Since 2000, between Third Street and Beale Street in the Financial District, several new high rises have been erected along Mission Street, all in the vicinity of the San Francisco Transbay development project: 101 Second Street (2000), JPMorgan Chase Building (2002), The Paramount (2002), St. Regis Museum Tower (2005), 555 Mission Street (2008), Millennium Tower (2009), 535 Mission Street (2014), 350 Mission Street (2015), and the Salesforce Tower (2017).


The Mission Street portion in San Francisco is served 24 hours per day by the San Francisco Municipal Railway 14 Mission trolleybus, two BART stations that run below grade in the Inner Mission, and the remainder of the San Francisco BART stations less than a half mile away, notably including those on the Market Street subway. The street is four lanes wide.[4]

The Transbay Transit Center, which replaced the Transbay Terminal, straddles several blocks between Mission and Howard. It is the western terminus for several AC Transit bus lines via the San Francisco–Oakland Bay Bridge, and it will be the future northern terminus of Caltrain and the California High-Speed Rail Authority. From the completion of the Bay Bridge in 1936 until the 1950s, it was also the western terminus for Key System commuter rail service.

Major intersections[edit]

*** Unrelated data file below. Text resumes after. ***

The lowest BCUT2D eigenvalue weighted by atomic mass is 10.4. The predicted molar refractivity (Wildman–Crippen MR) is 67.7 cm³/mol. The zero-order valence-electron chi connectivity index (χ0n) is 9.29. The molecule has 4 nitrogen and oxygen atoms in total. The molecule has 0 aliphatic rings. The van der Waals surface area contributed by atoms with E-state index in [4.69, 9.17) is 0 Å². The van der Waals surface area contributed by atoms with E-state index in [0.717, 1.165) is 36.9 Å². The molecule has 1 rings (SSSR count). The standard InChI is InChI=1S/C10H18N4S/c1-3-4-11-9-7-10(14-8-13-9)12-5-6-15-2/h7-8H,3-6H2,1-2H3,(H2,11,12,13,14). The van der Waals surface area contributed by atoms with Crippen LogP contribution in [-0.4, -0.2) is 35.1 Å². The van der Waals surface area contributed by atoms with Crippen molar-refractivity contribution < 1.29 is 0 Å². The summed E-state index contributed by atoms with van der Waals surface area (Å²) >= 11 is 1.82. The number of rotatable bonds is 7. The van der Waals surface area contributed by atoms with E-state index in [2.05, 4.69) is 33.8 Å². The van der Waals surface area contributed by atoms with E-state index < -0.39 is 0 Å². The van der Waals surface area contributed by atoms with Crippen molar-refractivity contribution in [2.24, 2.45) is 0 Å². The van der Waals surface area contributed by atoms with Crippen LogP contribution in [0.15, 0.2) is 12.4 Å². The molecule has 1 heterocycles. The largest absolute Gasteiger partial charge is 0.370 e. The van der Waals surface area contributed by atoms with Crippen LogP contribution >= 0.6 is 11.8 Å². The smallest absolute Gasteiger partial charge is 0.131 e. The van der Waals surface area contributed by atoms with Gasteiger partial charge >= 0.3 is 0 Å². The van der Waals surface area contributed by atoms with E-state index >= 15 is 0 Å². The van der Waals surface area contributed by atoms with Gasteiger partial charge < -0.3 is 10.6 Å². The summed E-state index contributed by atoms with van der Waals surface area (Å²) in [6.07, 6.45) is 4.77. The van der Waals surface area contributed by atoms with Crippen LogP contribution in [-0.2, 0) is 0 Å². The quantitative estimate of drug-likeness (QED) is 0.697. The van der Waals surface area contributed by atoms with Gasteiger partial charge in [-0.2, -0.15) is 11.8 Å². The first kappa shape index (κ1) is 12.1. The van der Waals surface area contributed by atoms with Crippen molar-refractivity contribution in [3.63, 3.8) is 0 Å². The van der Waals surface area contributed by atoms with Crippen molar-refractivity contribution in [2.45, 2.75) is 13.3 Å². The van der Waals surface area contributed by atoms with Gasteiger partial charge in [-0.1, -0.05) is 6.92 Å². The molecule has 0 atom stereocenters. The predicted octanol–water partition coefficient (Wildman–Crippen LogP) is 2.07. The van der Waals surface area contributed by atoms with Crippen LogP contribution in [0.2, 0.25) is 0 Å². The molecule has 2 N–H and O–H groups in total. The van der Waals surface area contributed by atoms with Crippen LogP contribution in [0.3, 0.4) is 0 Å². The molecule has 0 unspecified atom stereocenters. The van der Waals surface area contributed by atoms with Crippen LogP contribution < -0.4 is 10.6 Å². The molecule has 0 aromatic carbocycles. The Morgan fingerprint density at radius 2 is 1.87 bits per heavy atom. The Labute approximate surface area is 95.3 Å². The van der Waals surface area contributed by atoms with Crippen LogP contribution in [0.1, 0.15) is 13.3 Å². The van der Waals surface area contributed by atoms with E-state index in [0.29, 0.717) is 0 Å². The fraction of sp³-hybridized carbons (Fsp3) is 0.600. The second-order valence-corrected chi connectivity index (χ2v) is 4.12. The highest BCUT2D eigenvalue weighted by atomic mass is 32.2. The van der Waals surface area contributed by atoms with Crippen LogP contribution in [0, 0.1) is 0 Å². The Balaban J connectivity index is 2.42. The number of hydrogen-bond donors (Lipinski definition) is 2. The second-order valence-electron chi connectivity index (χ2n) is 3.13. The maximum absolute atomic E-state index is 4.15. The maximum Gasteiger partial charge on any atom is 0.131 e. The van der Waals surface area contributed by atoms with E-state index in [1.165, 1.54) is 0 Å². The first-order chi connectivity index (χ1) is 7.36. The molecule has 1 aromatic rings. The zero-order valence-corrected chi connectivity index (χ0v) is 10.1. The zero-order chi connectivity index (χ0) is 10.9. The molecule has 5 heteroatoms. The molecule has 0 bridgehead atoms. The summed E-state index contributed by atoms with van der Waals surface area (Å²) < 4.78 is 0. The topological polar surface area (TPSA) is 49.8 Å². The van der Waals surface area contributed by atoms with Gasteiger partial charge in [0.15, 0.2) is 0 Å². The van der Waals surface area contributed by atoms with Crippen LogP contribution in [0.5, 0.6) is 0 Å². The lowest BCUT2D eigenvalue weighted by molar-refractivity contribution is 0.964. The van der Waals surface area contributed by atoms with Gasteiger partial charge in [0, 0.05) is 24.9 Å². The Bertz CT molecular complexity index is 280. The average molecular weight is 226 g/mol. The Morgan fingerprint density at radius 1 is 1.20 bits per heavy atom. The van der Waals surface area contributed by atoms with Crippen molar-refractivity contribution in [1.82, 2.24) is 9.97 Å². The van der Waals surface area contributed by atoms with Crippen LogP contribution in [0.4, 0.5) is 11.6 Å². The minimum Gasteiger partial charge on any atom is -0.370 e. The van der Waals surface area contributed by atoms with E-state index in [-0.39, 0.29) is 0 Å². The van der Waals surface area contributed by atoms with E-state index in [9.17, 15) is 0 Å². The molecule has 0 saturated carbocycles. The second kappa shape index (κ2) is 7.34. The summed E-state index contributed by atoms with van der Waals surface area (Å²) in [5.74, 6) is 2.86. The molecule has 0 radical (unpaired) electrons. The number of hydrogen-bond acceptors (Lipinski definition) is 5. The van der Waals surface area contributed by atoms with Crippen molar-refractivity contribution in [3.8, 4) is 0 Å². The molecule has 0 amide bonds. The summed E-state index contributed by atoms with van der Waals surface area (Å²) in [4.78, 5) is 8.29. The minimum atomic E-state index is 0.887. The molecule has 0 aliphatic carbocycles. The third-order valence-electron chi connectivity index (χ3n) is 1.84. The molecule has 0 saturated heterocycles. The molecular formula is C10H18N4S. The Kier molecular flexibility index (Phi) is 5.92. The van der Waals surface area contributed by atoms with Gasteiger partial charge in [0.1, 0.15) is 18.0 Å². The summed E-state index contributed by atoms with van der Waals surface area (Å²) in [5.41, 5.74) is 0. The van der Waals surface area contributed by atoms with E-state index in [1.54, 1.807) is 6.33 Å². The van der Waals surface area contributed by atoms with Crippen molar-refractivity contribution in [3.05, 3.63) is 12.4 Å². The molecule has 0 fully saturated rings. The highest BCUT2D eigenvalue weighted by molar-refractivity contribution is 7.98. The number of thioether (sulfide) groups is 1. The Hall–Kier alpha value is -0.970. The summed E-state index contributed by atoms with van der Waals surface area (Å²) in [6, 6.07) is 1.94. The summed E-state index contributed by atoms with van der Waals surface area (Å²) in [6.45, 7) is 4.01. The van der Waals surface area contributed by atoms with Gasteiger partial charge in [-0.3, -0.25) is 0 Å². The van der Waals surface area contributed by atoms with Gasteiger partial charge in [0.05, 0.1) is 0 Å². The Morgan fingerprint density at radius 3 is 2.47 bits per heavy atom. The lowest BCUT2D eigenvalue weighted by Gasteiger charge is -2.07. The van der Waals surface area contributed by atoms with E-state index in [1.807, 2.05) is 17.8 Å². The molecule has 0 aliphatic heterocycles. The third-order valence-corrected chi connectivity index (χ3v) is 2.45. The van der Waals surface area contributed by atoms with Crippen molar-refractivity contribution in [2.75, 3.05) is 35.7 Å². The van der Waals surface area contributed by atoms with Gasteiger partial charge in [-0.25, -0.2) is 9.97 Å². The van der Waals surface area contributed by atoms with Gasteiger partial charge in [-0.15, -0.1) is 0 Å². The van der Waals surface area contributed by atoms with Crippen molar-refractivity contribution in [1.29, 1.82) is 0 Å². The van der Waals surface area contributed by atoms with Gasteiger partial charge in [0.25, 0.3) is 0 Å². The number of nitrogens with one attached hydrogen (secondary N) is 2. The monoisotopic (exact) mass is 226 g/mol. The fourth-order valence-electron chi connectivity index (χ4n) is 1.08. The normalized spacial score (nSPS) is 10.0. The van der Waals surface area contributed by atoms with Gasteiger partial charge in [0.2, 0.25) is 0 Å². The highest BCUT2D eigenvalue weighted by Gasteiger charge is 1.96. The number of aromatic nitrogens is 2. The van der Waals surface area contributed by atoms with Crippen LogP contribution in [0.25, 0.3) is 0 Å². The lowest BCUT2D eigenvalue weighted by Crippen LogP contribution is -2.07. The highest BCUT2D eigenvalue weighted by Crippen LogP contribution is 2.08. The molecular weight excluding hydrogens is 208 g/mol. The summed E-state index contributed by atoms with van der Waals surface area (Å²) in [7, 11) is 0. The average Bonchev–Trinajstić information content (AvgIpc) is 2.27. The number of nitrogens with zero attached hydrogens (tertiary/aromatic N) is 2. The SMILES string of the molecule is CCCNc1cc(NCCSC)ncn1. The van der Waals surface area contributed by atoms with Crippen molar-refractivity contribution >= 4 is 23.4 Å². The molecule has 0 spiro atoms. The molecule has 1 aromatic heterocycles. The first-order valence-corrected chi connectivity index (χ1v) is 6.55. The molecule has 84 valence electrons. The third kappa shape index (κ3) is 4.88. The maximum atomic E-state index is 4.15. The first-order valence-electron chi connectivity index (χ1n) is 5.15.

San MateoColmaDaly City line SR 82 (El Camino Real)South end of Mission Street; south end of SR 82 overlap; continuation into Colma
Daly CityJohn Daly Boulevard, Hillside Boulevard
SR 82 (San Jose Avenue)North end of SR 82 overlap
Templeton AvenueDaly City city limits terminus mid-block
City and County of San FranciscoHuron AvenueSan Francisco city limits terminus mid-block
US 101 (Central Freeway)Interchange; no entrance ramps; south end of US 101 north overlap
US 101 (Van Ness Avenue) – Golden Gate BridgeNorth end of US 101 north overlap
The EmbarcaderoNorth end of Mission Street; former SR 480
1.000 mi = 1.609 km; 1.000 km = 0.621 mi


  1. ^ "San Francisco's Mission Districts". Via Magazine. March 2003. Retrieved 2010-02-01.
  2. ^ Carl Nolte (November 26, 2016). "A trip down Mission, the most San Franciscan of streets". San Francisco Chronicle. Retrieved 2018-10-12.
  3. ^ Hittell, John Shertzer (1878). "IV. The Golden Era, § 73. Plank Road". A history of the city of San Francisco; and incidentally of the state of California. San Francisco: A. L. Bancroft & Company. pp. 151–153. Retrieved 14 January 2020.
  4. ^ "Route description of 14 Mission". San Francisco Municipal Transportation Agency. 2011. Archived from the original on 2012-09-18. Retrieved 21 February 2011.

External links[edit]